Also, there are new parts throughout for 15 strings and 6 additional winds, horns and percussion, played by conservatory players from four different French orchestras. These parts are orchestrated by Pat Hollenbeck, according to the notes, but I suspect that Pat had something to do with the composition as well. Pat became one of the pillars of Russell’s music, from the mid-1990s until his death. The way he integrates the additional instruments here is masterful. They add wonderful richness to the pianissimo sections.

Classical flutist Cécile Daroux has a beautiful spot in Event I, where Jimmy Giuffre had a clarinet feature in the original.

All the original Bill Evans solo spots for acoustic piano are taken by Paul-Christian Staicu, except one (Steve Lodder plays the part in Event IV). Staicu is a classically-trained pianist from the Conservatoire national supérieure de musique et de danse de Paris, and he gets Bill’s parts right without imitating him, which is saying something. The electric keyboard parts that Bill originally played are given to Brad Hatfield.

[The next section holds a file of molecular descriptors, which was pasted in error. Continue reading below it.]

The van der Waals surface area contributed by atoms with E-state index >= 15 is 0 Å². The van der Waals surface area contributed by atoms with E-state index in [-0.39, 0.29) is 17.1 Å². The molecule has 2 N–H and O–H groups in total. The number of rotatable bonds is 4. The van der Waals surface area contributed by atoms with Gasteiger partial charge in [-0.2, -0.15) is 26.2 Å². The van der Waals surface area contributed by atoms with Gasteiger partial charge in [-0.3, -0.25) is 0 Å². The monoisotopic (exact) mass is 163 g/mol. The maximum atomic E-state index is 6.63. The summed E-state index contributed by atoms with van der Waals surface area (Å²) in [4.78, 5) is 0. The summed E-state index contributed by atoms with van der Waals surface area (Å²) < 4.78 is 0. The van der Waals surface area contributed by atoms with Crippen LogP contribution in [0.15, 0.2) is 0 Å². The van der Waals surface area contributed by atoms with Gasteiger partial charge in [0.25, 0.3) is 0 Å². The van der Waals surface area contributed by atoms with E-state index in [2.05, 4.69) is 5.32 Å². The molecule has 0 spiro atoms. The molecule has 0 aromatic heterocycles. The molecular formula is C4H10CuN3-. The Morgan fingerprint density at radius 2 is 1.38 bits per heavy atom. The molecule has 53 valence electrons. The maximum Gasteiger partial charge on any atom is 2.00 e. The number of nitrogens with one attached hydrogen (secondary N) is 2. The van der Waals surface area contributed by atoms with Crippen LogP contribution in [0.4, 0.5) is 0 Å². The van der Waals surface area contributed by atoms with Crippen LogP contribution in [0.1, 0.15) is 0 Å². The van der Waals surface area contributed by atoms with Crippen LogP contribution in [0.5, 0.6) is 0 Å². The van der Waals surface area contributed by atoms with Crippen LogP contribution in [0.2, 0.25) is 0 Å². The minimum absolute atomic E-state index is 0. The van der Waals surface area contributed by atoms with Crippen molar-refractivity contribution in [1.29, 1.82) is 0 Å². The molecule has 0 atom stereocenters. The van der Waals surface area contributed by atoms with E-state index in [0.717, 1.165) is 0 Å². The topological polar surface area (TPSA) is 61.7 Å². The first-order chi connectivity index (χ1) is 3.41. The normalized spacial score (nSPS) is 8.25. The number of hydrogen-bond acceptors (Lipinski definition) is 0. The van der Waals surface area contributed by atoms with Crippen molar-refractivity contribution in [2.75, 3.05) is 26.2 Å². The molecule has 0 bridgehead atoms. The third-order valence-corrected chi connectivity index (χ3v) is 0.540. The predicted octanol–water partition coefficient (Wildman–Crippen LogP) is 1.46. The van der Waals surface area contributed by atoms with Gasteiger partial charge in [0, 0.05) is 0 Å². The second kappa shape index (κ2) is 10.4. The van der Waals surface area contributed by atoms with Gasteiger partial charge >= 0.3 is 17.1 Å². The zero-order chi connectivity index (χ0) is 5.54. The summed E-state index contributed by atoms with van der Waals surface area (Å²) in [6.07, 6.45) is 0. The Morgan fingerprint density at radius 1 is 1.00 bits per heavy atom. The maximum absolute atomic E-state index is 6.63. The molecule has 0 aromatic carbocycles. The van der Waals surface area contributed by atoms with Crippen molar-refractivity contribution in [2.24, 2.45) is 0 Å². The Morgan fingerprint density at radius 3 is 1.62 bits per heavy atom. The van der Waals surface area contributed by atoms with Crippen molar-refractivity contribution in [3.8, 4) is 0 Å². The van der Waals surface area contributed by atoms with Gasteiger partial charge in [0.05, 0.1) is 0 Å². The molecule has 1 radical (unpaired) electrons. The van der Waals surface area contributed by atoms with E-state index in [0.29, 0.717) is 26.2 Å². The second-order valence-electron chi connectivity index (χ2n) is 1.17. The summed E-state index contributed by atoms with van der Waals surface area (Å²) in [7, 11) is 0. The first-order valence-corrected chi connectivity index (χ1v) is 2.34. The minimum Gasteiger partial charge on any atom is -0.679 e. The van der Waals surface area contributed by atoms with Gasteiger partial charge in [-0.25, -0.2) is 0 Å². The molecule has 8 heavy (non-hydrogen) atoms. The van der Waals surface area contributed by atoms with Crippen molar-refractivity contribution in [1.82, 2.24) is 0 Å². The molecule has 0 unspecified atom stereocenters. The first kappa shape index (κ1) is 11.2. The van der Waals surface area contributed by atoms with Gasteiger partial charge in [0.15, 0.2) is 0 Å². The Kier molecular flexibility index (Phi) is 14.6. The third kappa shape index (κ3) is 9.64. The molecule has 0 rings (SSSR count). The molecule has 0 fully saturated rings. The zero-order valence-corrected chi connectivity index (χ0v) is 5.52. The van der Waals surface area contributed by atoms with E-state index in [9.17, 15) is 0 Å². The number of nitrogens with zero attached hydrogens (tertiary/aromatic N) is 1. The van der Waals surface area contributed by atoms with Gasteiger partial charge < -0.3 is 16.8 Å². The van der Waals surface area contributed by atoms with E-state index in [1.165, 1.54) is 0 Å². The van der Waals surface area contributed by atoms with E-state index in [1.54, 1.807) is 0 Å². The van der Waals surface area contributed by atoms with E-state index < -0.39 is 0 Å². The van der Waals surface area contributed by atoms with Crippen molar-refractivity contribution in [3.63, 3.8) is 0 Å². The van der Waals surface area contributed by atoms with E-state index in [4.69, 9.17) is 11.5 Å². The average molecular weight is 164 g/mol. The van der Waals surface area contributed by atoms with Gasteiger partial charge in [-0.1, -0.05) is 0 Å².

One thing about Staicu’s playing that I prefer to Evans’s – his heartbreakingly beautiful interpretation of the principal theme in Event VIII, which I think is an expansion by Russell on the original score. Here Staicu’s classical training and touch is shown off to great advantage – and his strong statement at the start really makes the last Event cohere brilliantly. For me, this Event has a much greater impact than it did in the first recording.

Event I – Cécile Daroux, fl; Pat Hollenbeck, mar

Event II – Paul-Christian Staicu, p; Brad Hatfield, e-p; Andy Sheppard, ts

Event III – Paul-Christian Staicu, p

Event IV – Brad Hatfield, org; Steve Lodder, p; Andy Sheppard, ts; Stanton Davis, tp

Event V – Paul-Christian Staicu, p; Brad Hatfield, e-p; Stanton Davis, tp;
Dave Bargeron, tb (solo played w. plunger; breaks played open); Mike Walker, g;Andy Sheppard, ss; Bill Urmson, e-b

Event VI – Paul-Christian Staicu, p; Stanton Davis, tp; Mike Walker, g

Event VII – Paul-Christian Staicu, p; Billy Ward, dm

Event VIII – Paul-Christian Staicu, p; Andy Sheppard, ts